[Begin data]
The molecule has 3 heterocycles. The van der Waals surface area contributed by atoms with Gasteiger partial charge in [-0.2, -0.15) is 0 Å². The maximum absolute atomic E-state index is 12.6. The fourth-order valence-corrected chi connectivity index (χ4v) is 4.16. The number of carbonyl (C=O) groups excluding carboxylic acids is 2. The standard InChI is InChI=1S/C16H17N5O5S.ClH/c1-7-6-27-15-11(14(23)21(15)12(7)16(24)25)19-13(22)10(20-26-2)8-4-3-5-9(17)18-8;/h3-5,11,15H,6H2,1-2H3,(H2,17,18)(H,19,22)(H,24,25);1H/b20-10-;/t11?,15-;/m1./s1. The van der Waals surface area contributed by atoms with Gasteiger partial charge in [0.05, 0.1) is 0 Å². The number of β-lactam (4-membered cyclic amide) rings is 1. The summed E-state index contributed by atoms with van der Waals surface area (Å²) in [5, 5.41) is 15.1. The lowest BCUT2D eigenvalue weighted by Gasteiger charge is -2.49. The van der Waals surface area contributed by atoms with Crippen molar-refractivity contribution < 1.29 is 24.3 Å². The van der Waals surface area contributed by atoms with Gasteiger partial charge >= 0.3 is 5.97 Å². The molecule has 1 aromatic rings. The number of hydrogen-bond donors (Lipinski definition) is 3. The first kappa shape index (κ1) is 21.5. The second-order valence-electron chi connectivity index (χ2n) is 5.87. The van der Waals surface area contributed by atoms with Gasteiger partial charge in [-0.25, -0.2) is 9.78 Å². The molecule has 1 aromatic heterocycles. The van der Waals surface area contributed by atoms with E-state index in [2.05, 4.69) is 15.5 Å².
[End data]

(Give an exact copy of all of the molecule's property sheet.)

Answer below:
The molecule has 3 heterocycles. The van der Waals surface area contributed by atoms with Gasteiger partial charge in [-0.2, -0.15) is 0 Å². The maximum absolute atomic E-state index is 12.6. The fourth-order valence-corrected chi connectivity index (χ4v) is 4.16. The number of carbonyl (C=O) groups excluding carboxylic acids is 2. The standard InChI is InChI=1S/C16H17N5O5S.ClH/c1-7-6-27-15-11(14(23)21(15)12(7)16(24)25)19-13(22)10(20-26-2)8-4-3-5-9(17)18-8;/h3-5,11,15H,6H2,1-2H3,(H2,17,18)(H,19,22)(H,24,25);1H/b20-10-;/t11?,15-;/m1./s1. The van der Waals surface area contributed by atoms with Gasteiger partial charge in [0.05, 0.1) is 0 Å². The number of β-lactam (4-membered cyclic amide) rings is 1. The summed E-state index contributed by atoms with van der Waals surface area (Å²) in [5, 5.41) is 15.1. The lowest BCUT2D eigenvalue weighted by Gasteiger charge is -2.49. The van der Waals surface area contributed by atoms with Crippen molar-refractivity contribution < 1.29 is 24.3 Å². The van der Waals surface area contributed by atoms with Gasteiger partial charge >= 0.3 is 5.97 Å². The molecule has 1 aromatic rings. The number of hydrogen-bond donors (Lipinski definition) is 3. The first kappa shape index (κ1) is 21.5. The second-order valence-electron chi connectivity index (χ2n) is 5.87. The van der Waals surface area contributed by atoms with Gasteiger partial charge in [-0.25, -0.2) is 9.78 Å². The molecule has 1 aromatic heterocycles. The van der Waals surface area contributed by atoms with E-state index in [2.05, 4.69) is 15.5 Å².